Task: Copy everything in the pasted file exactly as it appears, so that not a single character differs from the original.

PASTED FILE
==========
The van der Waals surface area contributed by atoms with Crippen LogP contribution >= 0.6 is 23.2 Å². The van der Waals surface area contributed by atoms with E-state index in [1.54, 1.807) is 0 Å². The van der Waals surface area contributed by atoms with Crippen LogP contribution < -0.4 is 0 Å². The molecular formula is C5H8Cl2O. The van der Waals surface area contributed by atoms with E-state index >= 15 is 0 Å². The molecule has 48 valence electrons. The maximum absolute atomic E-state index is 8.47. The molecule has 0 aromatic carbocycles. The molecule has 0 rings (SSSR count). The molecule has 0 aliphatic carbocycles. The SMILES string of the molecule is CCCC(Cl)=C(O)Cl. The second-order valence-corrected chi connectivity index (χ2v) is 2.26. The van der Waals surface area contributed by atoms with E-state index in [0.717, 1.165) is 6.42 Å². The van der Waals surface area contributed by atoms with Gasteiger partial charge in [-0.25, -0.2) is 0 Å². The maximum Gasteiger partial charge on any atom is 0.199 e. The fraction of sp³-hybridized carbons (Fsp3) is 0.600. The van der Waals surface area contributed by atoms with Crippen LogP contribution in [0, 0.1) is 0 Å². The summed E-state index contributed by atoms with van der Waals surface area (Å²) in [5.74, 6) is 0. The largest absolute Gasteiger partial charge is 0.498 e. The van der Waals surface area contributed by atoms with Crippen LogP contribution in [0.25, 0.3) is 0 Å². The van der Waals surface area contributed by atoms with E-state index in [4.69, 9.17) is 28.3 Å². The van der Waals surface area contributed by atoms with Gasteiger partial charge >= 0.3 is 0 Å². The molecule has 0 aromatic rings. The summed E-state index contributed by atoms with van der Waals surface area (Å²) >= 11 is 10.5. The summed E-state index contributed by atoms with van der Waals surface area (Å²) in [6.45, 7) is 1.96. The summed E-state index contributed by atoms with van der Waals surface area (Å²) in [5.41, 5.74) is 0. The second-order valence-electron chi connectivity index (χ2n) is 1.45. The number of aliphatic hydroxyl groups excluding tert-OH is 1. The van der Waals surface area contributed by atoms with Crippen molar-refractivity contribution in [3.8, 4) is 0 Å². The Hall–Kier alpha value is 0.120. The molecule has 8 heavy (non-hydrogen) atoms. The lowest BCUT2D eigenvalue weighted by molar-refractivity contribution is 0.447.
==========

The van der Waals surface area contributed by atoms with Crippen LogP contribution >= 0.6 is 23.2 Å². The van der Waals surface area contributed by atoms with E-state index in [1.54, 1.807) is 0 Å². The van der Waals surface area contributed by atoms with Crippen LogP contribution < -0.4 is 0 Å². The molecular formula is C5H8Cl2O. The van der Waals surface area contributed by atoms with E-state index >= 15 is 0 Å². The molecule has 48 valence electrons. The maximum absolute atomic E-state index is 8.47. The molecule has 0 aromatic carbocycles. The molecule has 0 rings (SSSR count). The molecule has 0 aliphatic carbocycles. The SMILES string of the molecule is CCCC(Cl)=C(O)Cl. The second-order valence-corrected chi connectivity index (χ2v) is 2.26. The van der Waals surface area contributed by atoms with E-state index in [0.717, 1.165) is 6.42 Å². The van der Waals surface area contributed by atoms with Gasteiger partial charge in [-0.25, -0.2) is 0 Å². The maximum Gasteiger partial charge on any atom is 0.199 e. The fraction of sp³-hybridized carbons (Fsp3) is 0.600. The van der Waals surface area contributed by atoms with Crippen LogP contribution in [0, 0.1) is 0 Å². The summed E-state index contributed by atoms with van der Waals surface area (Å²) in [5.74, 6) is 0. The largest absolute Gasteiger partial charge is 0.498 e. The van der Waals surface area contributed by atoms with Crippen LogP contribution in [0.25, 0.3) is 0 Å². The van der Waals surface area contributed by atoms with E-state index in [4.69, 9.17) is 28.3 Å². The van der Waals surface area contributed by atoms with Gasteiger partial charge >= 0.3 is 0 Å². The molecule has 0 aromatic rings. The summed E-state index contributed by atoms with van der Waals surface area (Å²) >= 11 is 10.5. The summed E-state index contributed by atoms with van der Waals surface area (Å²) in [6.45, 7) is 1.96. The summed E-state index contributed by atoms with van der Waals surface area (Å²) in [5.41, 5.74) is 0. The second-order valence-electron chi connectivity index (χ2n) is 1.45. The number of aliphatic hydroxyl groups excluding tert-OH is 1. The van der Waals surface area contributed by atoms with Crippen molar-refractivity contribution in [3.8, 4) is 0 Å². The Hall–Kier alpha value is 0.120. The molecule has 8 heavy (non-hydrogen) atoms. The lowest BCUT2D eigenvalue weighted by molar-refractivity contribution is 0.447.